Upon entering the yard, vigorously smoke all the colonies but don’t choke them. Choose your starting point and work quickly and steadily. Don’t kill yourself. It will be hot in that suit. Upon getting most of the bees out, use outer covers to cover the top and another to serve as a bottom – almost like a tray beneath the stack as you continue to add to it.
It’s more than a bit difficult, but try to watch for brood patches in honey supers. The colonies’ queen could be there. Don’t spend a lot of time trying to gouge out frames that are jammed in with honey to search for the queen. After blowing the bees out and before moving to the next colony, check around for any cluster of bees on the ground or wherever. They could be surrounding the queen.
Keep the smoke going on the ones not opened yet. This is to hold down robbing behavior as much as possible and to disorient organized defenders. After removing honey, if you have extra supers or deeps, you might consider putting them on in order to give the displaced bees a clustering space. Otherwise, they will really beard on the outside.
The crop is off and you are one tired beekeeper
If you had the equipment, the stacks will be covered – top and bottom. If at all possible, until it can be extracted, store this unextracted honey is a bee-tight location. I expect that you will leave more than a few bees in the removed supers. You simply cannot reasonably get them all. Consequently, in your bee-tight room/screened porch, you will have some bees. If possible, turn off lights and open doors long enough for bees to leave.
Though better than nothing, supers stored on screened back porches will attract bee foragers. The smell of honey will drive them nutty.
If you are in Small Hive Beetle areas, those isolated honey supers cannot sit very long before the risk of beetle invasion occurs. Obviously, you must move expeditiously to get the crop extracted and the wet supers back on the bees.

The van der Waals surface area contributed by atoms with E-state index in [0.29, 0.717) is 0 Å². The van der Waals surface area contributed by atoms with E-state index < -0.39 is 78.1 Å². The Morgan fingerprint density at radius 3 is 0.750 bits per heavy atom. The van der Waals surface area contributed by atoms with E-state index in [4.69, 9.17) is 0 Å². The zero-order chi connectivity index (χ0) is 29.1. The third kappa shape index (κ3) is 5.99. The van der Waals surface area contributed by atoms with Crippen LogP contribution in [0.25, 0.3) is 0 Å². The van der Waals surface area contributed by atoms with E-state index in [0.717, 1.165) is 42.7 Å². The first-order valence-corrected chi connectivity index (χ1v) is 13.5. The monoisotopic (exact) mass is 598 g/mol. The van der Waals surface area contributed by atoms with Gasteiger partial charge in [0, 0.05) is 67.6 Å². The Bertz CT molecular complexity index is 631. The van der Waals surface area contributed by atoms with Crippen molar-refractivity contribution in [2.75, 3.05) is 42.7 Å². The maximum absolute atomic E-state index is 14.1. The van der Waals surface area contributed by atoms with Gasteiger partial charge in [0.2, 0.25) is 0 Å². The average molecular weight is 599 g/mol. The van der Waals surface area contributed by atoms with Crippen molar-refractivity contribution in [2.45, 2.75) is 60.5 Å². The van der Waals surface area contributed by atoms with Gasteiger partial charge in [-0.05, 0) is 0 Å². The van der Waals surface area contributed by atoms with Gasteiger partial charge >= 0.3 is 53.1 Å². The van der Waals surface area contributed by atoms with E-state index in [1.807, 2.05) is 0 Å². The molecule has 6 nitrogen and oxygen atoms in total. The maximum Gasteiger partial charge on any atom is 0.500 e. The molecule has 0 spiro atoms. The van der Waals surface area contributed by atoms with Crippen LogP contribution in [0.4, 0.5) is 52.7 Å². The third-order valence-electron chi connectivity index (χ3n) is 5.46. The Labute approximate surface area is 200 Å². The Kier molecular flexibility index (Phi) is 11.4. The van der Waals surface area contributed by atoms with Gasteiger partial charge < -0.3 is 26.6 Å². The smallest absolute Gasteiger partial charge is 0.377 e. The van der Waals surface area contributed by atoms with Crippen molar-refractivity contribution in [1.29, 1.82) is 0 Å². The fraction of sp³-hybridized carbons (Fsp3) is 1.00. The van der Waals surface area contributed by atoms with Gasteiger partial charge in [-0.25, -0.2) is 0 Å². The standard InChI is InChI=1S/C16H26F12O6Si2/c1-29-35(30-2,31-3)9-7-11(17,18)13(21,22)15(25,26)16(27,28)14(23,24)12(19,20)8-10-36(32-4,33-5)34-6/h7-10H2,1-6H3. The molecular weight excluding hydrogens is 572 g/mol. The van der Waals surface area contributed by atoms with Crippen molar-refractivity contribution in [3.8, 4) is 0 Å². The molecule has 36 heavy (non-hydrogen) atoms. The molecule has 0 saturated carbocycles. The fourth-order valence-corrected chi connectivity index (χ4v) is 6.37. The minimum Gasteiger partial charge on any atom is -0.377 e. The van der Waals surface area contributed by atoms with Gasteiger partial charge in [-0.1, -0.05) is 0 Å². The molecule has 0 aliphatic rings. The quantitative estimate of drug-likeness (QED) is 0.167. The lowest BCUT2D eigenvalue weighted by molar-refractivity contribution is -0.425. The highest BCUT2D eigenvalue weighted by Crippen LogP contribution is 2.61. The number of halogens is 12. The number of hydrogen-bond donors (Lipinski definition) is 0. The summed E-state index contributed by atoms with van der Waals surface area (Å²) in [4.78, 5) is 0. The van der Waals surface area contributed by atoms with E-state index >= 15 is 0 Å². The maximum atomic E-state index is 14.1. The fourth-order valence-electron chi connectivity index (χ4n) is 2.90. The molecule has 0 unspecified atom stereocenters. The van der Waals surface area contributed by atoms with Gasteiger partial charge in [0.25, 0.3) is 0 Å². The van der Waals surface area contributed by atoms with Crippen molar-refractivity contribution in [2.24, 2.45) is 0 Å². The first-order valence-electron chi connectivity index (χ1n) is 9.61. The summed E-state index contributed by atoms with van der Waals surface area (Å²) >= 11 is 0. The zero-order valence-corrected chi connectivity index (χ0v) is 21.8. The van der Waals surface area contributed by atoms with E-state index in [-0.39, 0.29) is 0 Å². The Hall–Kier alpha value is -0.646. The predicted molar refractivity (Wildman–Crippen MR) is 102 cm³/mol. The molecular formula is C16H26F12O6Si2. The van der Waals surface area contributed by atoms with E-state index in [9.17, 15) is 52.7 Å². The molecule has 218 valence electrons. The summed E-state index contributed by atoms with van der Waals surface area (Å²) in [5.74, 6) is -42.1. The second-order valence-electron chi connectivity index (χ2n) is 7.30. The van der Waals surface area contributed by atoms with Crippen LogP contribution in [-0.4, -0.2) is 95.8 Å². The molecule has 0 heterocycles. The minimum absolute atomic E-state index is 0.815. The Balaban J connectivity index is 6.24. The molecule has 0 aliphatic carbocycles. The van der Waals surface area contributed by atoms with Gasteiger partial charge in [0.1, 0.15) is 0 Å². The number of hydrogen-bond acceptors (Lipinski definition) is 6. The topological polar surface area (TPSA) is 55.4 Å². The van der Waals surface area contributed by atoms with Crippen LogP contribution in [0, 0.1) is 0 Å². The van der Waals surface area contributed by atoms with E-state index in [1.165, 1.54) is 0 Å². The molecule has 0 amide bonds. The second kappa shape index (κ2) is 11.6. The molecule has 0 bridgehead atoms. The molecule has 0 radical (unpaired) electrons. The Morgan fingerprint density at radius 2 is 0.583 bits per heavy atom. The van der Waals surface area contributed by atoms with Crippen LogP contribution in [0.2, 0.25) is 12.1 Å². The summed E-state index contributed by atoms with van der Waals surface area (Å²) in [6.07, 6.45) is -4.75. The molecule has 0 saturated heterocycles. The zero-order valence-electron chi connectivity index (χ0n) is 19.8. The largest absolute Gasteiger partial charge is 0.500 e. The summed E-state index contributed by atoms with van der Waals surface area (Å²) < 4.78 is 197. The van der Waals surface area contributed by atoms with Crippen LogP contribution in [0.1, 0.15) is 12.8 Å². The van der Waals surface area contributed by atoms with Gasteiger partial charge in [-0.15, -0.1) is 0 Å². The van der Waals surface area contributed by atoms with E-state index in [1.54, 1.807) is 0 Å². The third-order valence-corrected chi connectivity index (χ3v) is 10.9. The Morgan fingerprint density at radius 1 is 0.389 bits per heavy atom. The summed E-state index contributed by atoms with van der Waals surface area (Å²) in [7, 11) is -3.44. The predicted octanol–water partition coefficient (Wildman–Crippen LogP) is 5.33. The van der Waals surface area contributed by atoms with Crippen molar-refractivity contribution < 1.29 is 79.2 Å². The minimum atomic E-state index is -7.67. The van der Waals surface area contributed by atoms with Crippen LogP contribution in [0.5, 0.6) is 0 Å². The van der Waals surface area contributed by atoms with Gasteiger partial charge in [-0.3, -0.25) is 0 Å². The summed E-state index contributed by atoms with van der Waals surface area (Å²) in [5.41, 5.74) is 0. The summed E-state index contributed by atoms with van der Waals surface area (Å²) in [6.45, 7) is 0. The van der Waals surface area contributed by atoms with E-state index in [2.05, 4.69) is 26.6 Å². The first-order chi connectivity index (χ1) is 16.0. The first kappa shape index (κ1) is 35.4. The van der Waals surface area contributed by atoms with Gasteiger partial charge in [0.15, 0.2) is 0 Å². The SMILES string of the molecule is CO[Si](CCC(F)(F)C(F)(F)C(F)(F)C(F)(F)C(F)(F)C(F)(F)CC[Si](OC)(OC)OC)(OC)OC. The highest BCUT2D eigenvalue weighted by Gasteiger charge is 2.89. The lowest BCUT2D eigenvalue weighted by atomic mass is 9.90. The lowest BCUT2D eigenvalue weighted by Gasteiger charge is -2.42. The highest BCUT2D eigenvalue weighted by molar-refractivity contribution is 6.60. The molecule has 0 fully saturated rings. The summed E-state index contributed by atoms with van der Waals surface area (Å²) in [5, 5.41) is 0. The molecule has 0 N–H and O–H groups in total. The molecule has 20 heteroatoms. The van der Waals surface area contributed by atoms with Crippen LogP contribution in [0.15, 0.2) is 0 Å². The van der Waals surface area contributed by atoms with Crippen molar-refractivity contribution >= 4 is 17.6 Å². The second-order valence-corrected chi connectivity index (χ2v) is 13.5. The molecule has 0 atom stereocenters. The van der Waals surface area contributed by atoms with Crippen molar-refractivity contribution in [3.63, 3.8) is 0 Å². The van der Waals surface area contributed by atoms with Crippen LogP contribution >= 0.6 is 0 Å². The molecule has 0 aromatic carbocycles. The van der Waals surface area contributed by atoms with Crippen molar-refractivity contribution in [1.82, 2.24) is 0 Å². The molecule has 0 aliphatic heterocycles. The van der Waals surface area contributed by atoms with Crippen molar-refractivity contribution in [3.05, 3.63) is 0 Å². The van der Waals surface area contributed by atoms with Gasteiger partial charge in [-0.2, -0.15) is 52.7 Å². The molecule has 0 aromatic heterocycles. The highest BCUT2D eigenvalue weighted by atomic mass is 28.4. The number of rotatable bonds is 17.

Back in the yard, everything should be closed up. There will be bees everywhere. It should be late in the day by now. Not surprisingly, quite a number of these bees will not be yours. All those good aromas of honey being blown around your apiary will bring in neighboring bees, too. During nighttime, I would hope the bees would quiet a bit and things would begin to calm.
At the end, you will be hot and sweaty and will reek of bee smoke, but the job is done. Now “Little Red Hen” beekeeper, who is going to extract that crop? Maybe we will consider that topic later.
Odds and Ends
For those beekeepers who are both accomplished woodworkers and top bar hive beekeepers, the Woodworker’s Journal (August, 2016) had a front page layout of a stylishly designed TBH. Within the magazine, complete plans and photos are presented. The design is clean and crisp and is a bit complex to construct. (Contact Bee Culture for a photocopy of the plans.)
Bees are finicky about their water source
For several years, I have been using a blue kid’s wading pool to provide water for my bees. Having read that water foragers could more easily find water that was less than pristine, I made no particular effort to keep pure water in it.
The pool finally developed a small crack that allowed the water to leak out. I purchased another pool, filled it with beautiful water, and put the same floats in place. After only one day of being empty, the foragers nearly completely abandoned the source. Same location, same type of container, same floats – but different water – resulted in 99% of the foragers abandoning the source. Now, all those foragers are somewhere else in my neighborhood, and I don’t even want to think where that might be. Could I speculate that bees are not particularly crazy about pristine water or that changing the aroma and flavor of the water confused the foragers?
Senior Citizens update
I continue to get responses from Senior Citizen beekeepers with photos and procedures. Also, I frequently get water source ideas and hive stand designs. I dutifully store them all. At some point, I will do something with these responses, but just now, they are steadily coming in.
I will have more designs and concepts for seniors (or anyone else) in future articles. Until, I consider more of their ideas, consider this concept – seven-frame equipment with greatly enlarged handles.
Well, I’m out of space. I look forward to your continued responses and suggestions. We’re all in this together.
Shorten URL for hand copy: http://tinyurl.com/Survivor-Colony
2And yet, things will go on. The yard is a remote, unused area. Once again, I did not touch anything. Now just for the curiosity of it, I would like to see how long it takes abandoned bee equipment to rot away. Hmmmm, I wonder if I have enough time to make this observation.
Dr. James E. Tew, State Specialist, Beekeeping, The Alabama Cooperative Extension System, Auburn University; Emeritus Faculty, The Ohio State University. Tewbee2@gmail.com; http://www.onetew.com; One Tew Bee RSS Feed ( http://www.onetew.com/feed/ ); http://www.facebook.com/tewbee2; @onetewbee Youtube: https://www.youtube.com/user/onetewbee/videos